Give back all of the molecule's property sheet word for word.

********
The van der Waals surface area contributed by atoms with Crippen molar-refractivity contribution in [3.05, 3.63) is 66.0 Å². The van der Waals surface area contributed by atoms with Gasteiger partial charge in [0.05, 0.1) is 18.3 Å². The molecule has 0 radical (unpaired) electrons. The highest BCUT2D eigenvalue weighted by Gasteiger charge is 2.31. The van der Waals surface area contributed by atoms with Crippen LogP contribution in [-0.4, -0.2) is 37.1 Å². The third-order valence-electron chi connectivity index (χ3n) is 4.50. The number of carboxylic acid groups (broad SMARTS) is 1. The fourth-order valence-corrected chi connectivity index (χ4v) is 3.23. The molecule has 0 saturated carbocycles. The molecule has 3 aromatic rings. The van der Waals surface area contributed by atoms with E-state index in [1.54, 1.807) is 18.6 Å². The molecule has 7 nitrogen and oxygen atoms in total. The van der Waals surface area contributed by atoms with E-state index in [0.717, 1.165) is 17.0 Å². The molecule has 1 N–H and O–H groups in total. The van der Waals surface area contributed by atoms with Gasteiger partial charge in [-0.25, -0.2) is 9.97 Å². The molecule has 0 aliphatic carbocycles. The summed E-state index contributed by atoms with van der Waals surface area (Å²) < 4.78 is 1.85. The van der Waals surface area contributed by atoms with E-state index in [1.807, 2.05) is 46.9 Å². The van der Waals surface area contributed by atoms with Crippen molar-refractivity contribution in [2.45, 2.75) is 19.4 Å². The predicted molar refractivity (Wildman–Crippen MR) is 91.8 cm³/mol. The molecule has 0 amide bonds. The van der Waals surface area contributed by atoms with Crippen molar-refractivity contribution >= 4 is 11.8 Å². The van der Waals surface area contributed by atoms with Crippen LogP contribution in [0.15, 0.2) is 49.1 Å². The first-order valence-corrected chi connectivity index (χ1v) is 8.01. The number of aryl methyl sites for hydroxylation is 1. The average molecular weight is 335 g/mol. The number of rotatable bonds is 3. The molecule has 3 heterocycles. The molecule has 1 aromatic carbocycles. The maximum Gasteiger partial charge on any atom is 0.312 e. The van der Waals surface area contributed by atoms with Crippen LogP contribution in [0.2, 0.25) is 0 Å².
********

The van der Waals surface area contributed by atoms with Crippen molar-refractivity contribution in [3.05, 3.63) is 66.0 Å². The van der Waals surface area contributed by atoms with Gasteiger partial charge in [0.05, 0.1) is 18.3 Å². The molecule has 0 radical (unpaired) electrons. The highest BCUT2D eigenvalue weighted by Gasteiger charge is 2.31. The van der Waals surface area contributed by atoms with Crippen LogP contribution in [-0.4, -0.2) is 37.1 Å². The third-order valence-electron chi connectivity index (χ3n) is 4.50. The number of carboxylic acid groups (broad SMARTS) is 1. The fourth-order valence-corrected chi connectivity index (χ4v) is 3.23. The molecule has 0 saturated carbocycles. The molecule has 3 aromatic rings. The van der Waals surface area contributed by atoms with E-state index in [1.54, 1.807) is 18.6 Å². The molecule has 7 nitrogen and oxygen atoms in total. The van der Waals surface area contributed by atoms with E-state index in [0.717, 1.165) is 17.0 Å². The molecule has 1 N–H and O–H groups in total. The van der Waals surface area contributed by atoms with Gasteiger partial charge in [-0.25, -0.2) is 9.97 Å². The molecule has 0 aliphatic carbocycles. The summed E-state index contributed by atoms with van der Waals surface area (Å²) < 4.78 is 1.85. The van der Waals surface area contributed by atoms with E-state index in [1.807, 2.05) is 46.9 Å². The van der Waals surface area contributed by atoms with Crippen molar-refractivity contribution in [2.45, 2.75) is 19.4 Å². The predicted molar refractivity (Wildman–Crippen MR) is 91.8 cm³/mol. The molecule has 0 amide bonds. The van der Waals surface area contributed by atoms with Crippen molar-refractivity contribution >= 4 is 11.8 Å². The van der Waals surface area contributed by atoms with Crippen LogP contribution in [0.15, 0.2) is 49.1 Å². The first-order valence-corrected chi connectivity index (χ1v) is 8.01. The number of aryl methyl sites for hydroxylation is 1. The average molecular weight is 335 g/mol. The number of rotatable bonds is 3. The molecule has 3 heterocycles. The molecule has 1 aromatic carbocycles. The maximum Gasteiger partial charge on any atom is 0.312 e. The van der Waals surface area contributed by atoms with Crippen LogP contribution in [0.2, 0.25) is 0 Å².